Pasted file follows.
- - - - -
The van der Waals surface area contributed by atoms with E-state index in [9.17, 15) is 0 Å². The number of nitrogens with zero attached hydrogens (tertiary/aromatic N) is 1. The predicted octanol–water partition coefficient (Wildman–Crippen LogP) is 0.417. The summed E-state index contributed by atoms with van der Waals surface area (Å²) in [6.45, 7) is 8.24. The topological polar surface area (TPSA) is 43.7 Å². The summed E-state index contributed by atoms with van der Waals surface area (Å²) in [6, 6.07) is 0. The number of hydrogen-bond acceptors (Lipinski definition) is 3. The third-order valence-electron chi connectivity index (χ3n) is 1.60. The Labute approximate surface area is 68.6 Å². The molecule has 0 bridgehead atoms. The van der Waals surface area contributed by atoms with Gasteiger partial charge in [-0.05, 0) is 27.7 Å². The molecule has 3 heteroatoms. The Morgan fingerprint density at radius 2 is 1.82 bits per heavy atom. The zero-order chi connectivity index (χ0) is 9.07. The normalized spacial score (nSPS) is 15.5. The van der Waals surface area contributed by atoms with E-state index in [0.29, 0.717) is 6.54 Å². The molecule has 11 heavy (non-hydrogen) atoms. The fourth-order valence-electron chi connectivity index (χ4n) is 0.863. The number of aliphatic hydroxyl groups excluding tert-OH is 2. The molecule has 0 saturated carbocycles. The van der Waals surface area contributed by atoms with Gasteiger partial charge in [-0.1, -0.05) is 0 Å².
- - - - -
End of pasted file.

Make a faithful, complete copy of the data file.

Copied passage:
The van der Waals surface area contributed by atoms with E-state index in [9.17, 15) is 0 Å². The number of nitrogens with zero attached hydrogens (tertiary/aromatic N) is 1. The predicted octanol–water partition coefficient (Wildman–Crippen LogP) is 0.417. The summed E-state index contributed by atoms with van der Waals surface area (Å²) in [6.45, 7) is 8.24. The topological polar surface area (TPSA) is 43.7 Å². The summed E-state index contributed by atoms with van der Waals surface area (Å²) in [6, 6.07) is 0. The number of hydrogen-bond acceptors (Lipinski definition) is 3. The third-order valence-electron chi connectivity index (χ3n) is 1.60. The Labute approximate surface area is 68.6 Å². The molecule has 0 bridgehead atoms. The van der Waals surface area contributed by atoms with Gasteiger partial charge in [-0.05, 0) is 27.7 Å². The molecule has 3 heteroatoms. The Morgan fingerprint density at radius 2 is 1.82 bits per heavy atom. The zero-order chi connectivity index (χ0) is 9.07. The normalized spacial score (nSPS) is 15.5. The van der Waals surface area contributed by atoms with E-state index in [0.29, 0.717) is 6.54 Å². The molecule has 11 heavy (non-hydrogen) atoms. The fourth-order valence-electron chi connectivity index (χ4n) is 0.863. The number of aliphatic hydroxyl groups excluding tert-OH is 2. The molecule has 0 saturated carbocycles. The van der Waals surface area contributed by atoms with Gasteiger partial charge in [-0.1, -0.05) is 0 Å².